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Mathematics starts with counting. The numbers that were developed as counting numbers are called natural numbers as they were used for counting naturally. The set of natural numbers denoted by $N = \{1, 2, 3, , 4, 5, 6, …, \}$.

Natural numbers are a part of a broader set of numbers called real numbers which also contains whole numbers, integers, rational numbers, and irrational numbers.

Natural numbers are significantly used in our day-to-day activities and speech. We see these numbers everywhere around us, for counting objects, representing or exchanging money, measuring the temperature, telling the time, etc.

For example, while counting objects, we say $12$ books, $20$ notebooks, $1$ instrument box, and so on. All these numbers are natural numbers.

## What Are Natural Numbers?

Natural numbers are the numbers starting from $1$, and moving on to $2$, $3$, $4$, …. The set of natural numbers is denoted by $N$. $N = \{1, 2, 3, , 4, 5, 6, …, \}$. The ‘three dots’ means that there are countless natural numbers with no limit or end.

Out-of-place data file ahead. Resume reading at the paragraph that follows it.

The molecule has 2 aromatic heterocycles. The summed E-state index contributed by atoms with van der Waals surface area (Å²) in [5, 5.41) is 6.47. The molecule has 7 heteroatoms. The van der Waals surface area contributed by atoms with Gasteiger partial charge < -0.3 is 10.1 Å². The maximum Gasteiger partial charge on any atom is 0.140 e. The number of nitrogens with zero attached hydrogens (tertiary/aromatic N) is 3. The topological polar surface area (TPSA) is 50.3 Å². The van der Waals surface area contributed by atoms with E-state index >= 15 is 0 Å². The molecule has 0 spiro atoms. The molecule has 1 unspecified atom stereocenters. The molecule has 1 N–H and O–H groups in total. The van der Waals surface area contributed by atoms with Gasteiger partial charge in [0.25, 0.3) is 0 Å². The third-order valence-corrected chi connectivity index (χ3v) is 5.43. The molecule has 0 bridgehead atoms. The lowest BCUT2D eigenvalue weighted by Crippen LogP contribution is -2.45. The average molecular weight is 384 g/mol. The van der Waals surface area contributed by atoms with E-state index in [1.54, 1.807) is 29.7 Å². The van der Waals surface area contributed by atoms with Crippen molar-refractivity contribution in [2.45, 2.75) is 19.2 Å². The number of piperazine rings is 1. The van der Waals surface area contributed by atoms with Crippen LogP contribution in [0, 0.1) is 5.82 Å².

## Representing Set of Natural Numbers

The set of natural numbers can be represented in two ways.

- Statement Form: N = Set of numbers starting from $1$.
- Set Form: $N = \{1, 2, 3, 4, … \}$

## Smallest and Largest Natural Numbers

As the natural numbers start from $1$, therefore, $1$ is the smallest natural number. The set of natural numbers contains countless (infinite) numbers, so there is no largest natural number.

If you pick any larger natural number, you can still find a natural number greater than that number.

For example, for the number $1000000000$, $1000000001 \left(1000000000 + 1 \right)$ is still greater or for the number $999999999999$, $1000000000000 \left(999999999999 + 1\right)$ is further greater.

**Is 0 a Natural Number?**

As seen above, a set of natural numbers $N$ starts from $1$ ($1$ is the smallest natural number) and since $0 \lt 1$, therefore, $0$ does not belong to the set of natural numbers. So, $0$ is **not** a natural number. $0$ is the smallest whole number.